The performance comparison results showed that the stacking model was the best among the 5 models in terms of overall performance (Brier score), discrimination (AUROC), calibration (ECI), balanced accuracy (Gm), accuracy, and specificity. The RF model showed the best prediction performance among the 3 base models, and it had a similar overall performance and discrimination power as the stacking model. The good prediction performance of the stacking and RF models may be due to the fact that both models are ensemble learning models. Our study results are consistent with previous studies showing that the ensemble model is almost always superior to single learning models [, ]. A stacking model can exploit its base models by combining the output of each model via a meta-model, thus reducing the bias that tends to occur with a single classifier. An RF model can exploit its base tree models by combining the output of each model via a voting system. The stacking model was slightly superior to the RF model in most performance measures for 2 possible reasons. First, the prediction performance of a stacking model is usually similar to its best base model [ , ]. Second, compared with an RF model, a stacking model has more diverse base models that can complement each other.
The calibration curves of the 5 models further suggest that the stacking model had the optimal calibration power in different patient groups. ECI measures the overall calibration power of a model, whereas the calibration curve visually shows the calibration power of a model in patient groups with pLOS risk from low to high. The ECI and calibration curve demonstrated that the stacking model had superior calibration power. The calibration curve showed that the averaged predicted pLOS probability of the stacking model had high consistency with the observed outcome across different pLOS risk groups. Meanwhile, the calibration curve showed that the RF model underestimated the pLOS probabilities of most patients at low risk and overestimated the probabilities of most patients at high risk. This feature can help the RF model expand the difference of predicted probabilities between patients with different pLOS risks and thus discriminate the patients at a high pLOS risk from those at a low risk. This probably explained why the RF model showed similar discrimination but worse calibration power than the stacking model.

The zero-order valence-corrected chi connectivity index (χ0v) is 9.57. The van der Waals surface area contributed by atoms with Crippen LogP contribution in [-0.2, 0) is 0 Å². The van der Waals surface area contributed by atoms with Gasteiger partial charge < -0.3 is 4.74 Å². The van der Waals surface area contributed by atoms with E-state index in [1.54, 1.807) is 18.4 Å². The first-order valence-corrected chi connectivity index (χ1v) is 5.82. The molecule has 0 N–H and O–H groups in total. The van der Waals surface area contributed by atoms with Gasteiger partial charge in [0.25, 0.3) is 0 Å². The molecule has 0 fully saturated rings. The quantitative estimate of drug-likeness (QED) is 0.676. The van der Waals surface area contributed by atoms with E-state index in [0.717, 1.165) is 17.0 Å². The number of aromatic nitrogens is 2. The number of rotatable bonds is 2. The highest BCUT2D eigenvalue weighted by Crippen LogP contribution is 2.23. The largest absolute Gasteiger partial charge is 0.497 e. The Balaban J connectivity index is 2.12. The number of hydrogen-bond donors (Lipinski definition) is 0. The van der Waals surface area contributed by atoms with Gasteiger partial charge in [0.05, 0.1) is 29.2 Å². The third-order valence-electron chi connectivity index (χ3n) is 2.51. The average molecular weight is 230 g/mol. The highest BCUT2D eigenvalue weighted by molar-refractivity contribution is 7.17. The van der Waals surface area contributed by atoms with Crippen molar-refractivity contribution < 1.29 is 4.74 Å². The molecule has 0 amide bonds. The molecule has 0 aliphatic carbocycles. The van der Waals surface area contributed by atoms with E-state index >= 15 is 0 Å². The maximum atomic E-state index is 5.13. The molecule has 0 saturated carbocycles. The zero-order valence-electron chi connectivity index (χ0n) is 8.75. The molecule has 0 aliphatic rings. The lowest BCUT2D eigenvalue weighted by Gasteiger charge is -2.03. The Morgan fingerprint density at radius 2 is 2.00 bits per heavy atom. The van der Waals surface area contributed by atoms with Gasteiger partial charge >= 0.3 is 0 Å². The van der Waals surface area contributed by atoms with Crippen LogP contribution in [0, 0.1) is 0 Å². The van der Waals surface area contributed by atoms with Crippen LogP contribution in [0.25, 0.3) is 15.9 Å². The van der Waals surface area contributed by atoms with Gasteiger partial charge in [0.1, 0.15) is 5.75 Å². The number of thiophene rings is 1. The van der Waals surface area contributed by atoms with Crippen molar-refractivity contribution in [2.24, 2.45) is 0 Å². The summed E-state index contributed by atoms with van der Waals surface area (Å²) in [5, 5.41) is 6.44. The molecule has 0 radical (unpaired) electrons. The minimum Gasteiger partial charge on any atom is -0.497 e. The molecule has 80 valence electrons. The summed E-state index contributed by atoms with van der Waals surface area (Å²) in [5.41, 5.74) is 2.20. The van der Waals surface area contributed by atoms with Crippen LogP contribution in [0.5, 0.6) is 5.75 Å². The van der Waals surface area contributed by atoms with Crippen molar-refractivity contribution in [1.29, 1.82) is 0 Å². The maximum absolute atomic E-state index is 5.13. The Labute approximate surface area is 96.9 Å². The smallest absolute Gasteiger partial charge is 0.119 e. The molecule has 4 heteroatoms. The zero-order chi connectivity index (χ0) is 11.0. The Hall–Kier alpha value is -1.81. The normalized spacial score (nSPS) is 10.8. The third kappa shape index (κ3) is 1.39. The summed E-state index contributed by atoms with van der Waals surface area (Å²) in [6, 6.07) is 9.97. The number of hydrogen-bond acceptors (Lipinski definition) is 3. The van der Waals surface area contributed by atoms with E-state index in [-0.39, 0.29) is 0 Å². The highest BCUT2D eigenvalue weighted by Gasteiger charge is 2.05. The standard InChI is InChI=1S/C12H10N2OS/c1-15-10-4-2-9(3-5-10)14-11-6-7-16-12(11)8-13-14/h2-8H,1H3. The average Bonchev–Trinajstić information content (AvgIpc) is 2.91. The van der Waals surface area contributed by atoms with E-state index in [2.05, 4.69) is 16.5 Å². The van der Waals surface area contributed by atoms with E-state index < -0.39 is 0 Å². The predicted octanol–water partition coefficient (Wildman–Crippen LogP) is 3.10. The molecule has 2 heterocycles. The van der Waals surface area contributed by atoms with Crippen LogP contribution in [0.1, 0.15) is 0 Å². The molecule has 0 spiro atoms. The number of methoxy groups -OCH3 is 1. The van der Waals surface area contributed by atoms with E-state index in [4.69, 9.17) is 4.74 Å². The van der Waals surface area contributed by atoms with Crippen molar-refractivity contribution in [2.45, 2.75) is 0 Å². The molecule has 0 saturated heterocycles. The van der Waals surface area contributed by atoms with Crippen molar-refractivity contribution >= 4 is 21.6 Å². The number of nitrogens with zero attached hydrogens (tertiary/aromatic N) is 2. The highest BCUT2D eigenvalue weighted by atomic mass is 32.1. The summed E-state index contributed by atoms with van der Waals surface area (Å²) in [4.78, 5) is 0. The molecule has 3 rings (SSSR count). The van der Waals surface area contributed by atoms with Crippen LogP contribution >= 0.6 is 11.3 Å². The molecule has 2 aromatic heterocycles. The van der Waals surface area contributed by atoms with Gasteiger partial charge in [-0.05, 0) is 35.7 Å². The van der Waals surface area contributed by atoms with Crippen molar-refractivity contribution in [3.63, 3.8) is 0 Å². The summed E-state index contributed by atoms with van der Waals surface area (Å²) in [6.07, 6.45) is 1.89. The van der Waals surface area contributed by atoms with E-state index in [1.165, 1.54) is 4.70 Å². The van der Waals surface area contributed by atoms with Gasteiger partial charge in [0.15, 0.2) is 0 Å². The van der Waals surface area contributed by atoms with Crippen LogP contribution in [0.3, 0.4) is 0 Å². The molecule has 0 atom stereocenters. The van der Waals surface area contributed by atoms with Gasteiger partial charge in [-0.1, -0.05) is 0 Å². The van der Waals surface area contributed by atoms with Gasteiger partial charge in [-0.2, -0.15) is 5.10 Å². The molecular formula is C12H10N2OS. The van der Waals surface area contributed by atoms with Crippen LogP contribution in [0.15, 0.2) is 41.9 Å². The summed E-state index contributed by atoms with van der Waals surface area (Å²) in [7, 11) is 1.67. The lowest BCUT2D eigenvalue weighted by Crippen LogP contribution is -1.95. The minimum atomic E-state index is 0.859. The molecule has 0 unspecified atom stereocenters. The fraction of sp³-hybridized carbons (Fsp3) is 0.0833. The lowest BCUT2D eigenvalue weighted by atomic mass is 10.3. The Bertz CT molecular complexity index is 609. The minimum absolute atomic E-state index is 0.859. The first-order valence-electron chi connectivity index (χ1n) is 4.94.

We also attempted to develop numeric LOS prediction models for PD-treated patients, but the corresponding prediction performance of the models was limited, which was similar to that of existing numeric LOS prediction models. Numeric LOS prediction models focused on mining different LOS patterns for patients with different LOSs (even 1 day apart), but the difference in LOS patterns between patients with different LOSs, especially those LOSs with 1 or 2 days apart, may be slight and was difficult to identify. The pLOS prediction models with binary outcomes had a much better performance.
Regarding data exclusion, the PD-treated patients who died in the hospital were excluded in our study because the LOS pattern of the decedents might be different from that of patients who survived in the hospital [, ]. Based on our consultations with experienced clinicians, we knew that there was uncertainty in the LOS pattern of patients who died in the hospital. Specifically, deceased patients could die quickly after hospital admission and have a short LOS or die after a long period of treatment and have a long LOS. In fact, the proportion of PD-treated patients who died in the hospital was only 0.8% in our study. Selection bias might have occurred when we excluded those PD-treated patients who died in the hospital, and the pLOS prediction model developed in our study may not apply to those patients who have a high risk of in-hospital mortality.